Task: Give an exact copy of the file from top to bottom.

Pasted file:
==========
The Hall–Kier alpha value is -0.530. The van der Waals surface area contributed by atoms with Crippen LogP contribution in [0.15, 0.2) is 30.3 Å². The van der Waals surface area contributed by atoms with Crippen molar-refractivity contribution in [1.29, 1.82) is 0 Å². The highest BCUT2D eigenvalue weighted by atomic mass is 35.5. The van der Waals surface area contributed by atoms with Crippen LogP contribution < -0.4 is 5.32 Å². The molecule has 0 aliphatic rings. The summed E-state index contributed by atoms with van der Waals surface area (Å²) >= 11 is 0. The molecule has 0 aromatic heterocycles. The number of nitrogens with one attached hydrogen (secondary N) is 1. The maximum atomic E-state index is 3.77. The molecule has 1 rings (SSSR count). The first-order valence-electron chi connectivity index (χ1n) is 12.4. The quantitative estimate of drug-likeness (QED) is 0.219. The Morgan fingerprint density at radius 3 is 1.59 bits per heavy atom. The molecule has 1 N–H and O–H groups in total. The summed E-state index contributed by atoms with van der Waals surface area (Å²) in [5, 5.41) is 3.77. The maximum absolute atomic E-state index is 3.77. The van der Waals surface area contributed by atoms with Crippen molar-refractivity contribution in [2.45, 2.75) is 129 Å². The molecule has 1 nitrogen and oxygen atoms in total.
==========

The Hall–Kier alpha value is -0.530. The van der Waals surface area contributed by atoms with Crippen LogP contribution in [0.15, 0.2) is 30.3 Å². The van der Waals surface area contributed by atoms with Crippen molar-refractivity contribution in [1.29, 1.82) is 0 Å². The highest BCUT2D eigenvalue weighted by atomic mass is 35.5. The van der Waals surface area contributed by atoms with Crippen LogP contribution < -0.4 is 5.32 Å². The molecule has 0 aliphatic rings. The summed E-state index contributed by atoms with van der Waals surface area (Å²) >= 11 is 0. The molecule has 0 aromatic heterocycles. The number of nitrogens with one attached hydrogen (secondary N) is 1. The maximum atomic E-state index is 3.77. The molecule has 1 rings (SSSR count). The first-order valence-electron chi connectivity index (χ1n) is 12.4. The quantitative estimate of drug-likeness (QED) is 0.219. The Morgan fingerprint density at radius 3 is 1.59 bits per heavy atom. The molecule has 1 N–H and O–H groups in total. The summed E-state index contributed by atoms with van der Waals surface area (Å²) in [5, 5.41) is 3.77. The maximum absolute atomic E-state index is 3.77. The van der Waals surface area contributed by atoms with Crippen molar-refractivity contribution in [2.45, 2.75) is 129 Å². The molecule has 1 nitrogen and oxygen atoms in total.